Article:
I’ll let you into a little secret…come closer…promise not to tell anyone…before last week, I’d never actually done a workshop at a Pedagoo event! Having come up with the whole idea and organised the first ever one, that’s quite a shocking revelation to many – but there you have it. So, I was actually quite nervous on Saturday morning when I realised that I was actually going to practice what I’ve been preaching all these years!
And as if that wasn’t enough pressure, the night before this workshop on how we’ve been trying SOLO Taxonomy…there was a massive stooshie on twitter about this very subject! The main objection from those who are ‘against’ SOLO [since when did we become so either/or and argumentative on twitter 🙁 ] seems to be that there is no ‘evidence’ to support it. I have two problems with this view of the world…
- This assumes at all ‘evidence’ has to come from large-scale randomised controlled trials that results in an increase in attainment. I don’t particularly buy into this positivist view of educational research. At our school we have been engaging with SOLO Taxonomy as enquiring practitioners and evidencing impact (or otherwise) in our own context based on the outcomes we are interested in achieving and whilst our evidence is also surely flawed, I’m actually a lot happier about its validity than many of the ‘respected’ sources of evidence.
- And secondly. This view also assumes that SOLO is a ‘thing’ in its own right. Perhaps others see it that way, but we don’t. We’ve been using SOLO as a way of supporting metacognition and formative feedback. So if you’re really wanting to base everything you do on metaanalyses, then this would be my response. SOLO is just a language, it’s not the actual pedagogy.
Anyway. Thought I ought to get that out of the way first. So, SOLO then. How have we been using it? I’m not going to start by boring you with what SOLO is. If you don’t already know that there’s loads out there already which will do this much better than I can. Instead, I’m going to start by telling you what led us to try using SOLO. The diagram below summarises the learning and teaching model at our school, the important bit here being that we’re trying to introduce a six-part lesson cycle approach to planning most of our lessons – with thanks as always to Cramlington Learning Village.
One of the hardest issues presented by this approach is trying to properly reflect on learning, as well as reviewing it. Both students and teachers find this difficult, and part of the reason would appear to be a lack of a common language to discuss the learning process. It is for this reason that we first attempted to use SOLO in our Biology lessons. We added SOLO outcomes to our National 5 lesson cycles at the review and reflect stage of the cycle. Although this improved things a little, it wasn’t as successful as I’d hoped. In particular, I felt as though we are constantly ending lessons leaving students feeling as failures as they had inevitably not yet reached the top of the scale and we were having to move on with the course due to time pressures.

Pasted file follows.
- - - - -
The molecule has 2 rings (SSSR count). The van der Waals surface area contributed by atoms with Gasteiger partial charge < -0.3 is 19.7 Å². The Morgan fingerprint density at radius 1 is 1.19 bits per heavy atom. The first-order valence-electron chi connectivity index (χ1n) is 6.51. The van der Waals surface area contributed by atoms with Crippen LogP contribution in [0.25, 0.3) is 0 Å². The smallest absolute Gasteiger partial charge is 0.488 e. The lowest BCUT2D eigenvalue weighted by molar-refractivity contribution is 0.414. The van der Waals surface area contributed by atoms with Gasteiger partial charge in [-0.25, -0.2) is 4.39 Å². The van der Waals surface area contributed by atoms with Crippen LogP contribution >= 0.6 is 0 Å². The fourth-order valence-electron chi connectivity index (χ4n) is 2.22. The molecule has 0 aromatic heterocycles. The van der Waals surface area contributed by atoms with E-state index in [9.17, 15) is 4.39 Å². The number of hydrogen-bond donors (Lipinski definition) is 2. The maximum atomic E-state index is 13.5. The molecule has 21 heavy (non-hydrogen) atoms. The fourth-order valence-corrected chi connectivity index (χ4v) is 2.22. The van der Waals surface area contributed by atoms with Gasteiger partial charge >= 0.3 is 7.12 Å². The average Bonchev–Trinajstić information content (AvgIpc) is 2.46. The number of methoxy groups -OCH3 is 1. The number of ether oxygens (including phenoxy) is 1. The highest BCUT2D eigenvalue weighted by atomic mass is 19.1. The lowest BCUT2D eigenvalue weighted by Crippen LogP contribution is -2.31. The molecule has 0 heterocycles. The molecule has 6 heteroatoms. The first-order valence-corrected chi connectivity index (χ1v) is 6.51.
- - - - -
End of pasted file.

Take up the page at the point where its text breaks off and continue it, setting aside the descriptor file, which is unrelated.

So, I had a brainwave. If the SOLO outcomes were introduced at the discuss learning outcomes stage of the cycle, this could support students to identify where they currently are in their learning of the topic and what their target would be. This I felt was in some way akin to setting a zone of proximal development for the lesson. We also began to try and write the SOLO scales in a consistent format, with unistructural being the expected prior knowledge, multisctructural being the ‘C’ level content, relational being a ‘B’ level understanding of the topic and extended abstract being equivalent of an ‘A’ grade candidate’s ability to apply their understanding of the topic.
In addition, we also made a much greater effort to plan demonstrate tasks which would allow us and the students to assess their progress in the cycle against the SOLO outcomes [such as using the hexagons from Pam Hook’s fab website]. The hope was that this would more effectively support learning in our lessons, and also improve the level of reflection occurring throughout and at the end of cycles. Having observed each other’s lessons and interviewed the students we did indeed find this to be the case. We also found that the students were more able to articulate their progress and their next steps, and more likely to act independently to progress these next steps. They weren’t all positive though. They want printed versions of the SOLO grids and they want each one to last for longer than one cycle, both of which we’re going to take on board for next session.
So, that’s what we’ve been trying. We’re by no means experts in SOLO at all. We’ve just been giving it a go and are willing to share. Perhaps you’ve used SOLO too? Why not tell us how, why and what you found out as a comment below.
All the handouts we gave out on the day can be downloaded here.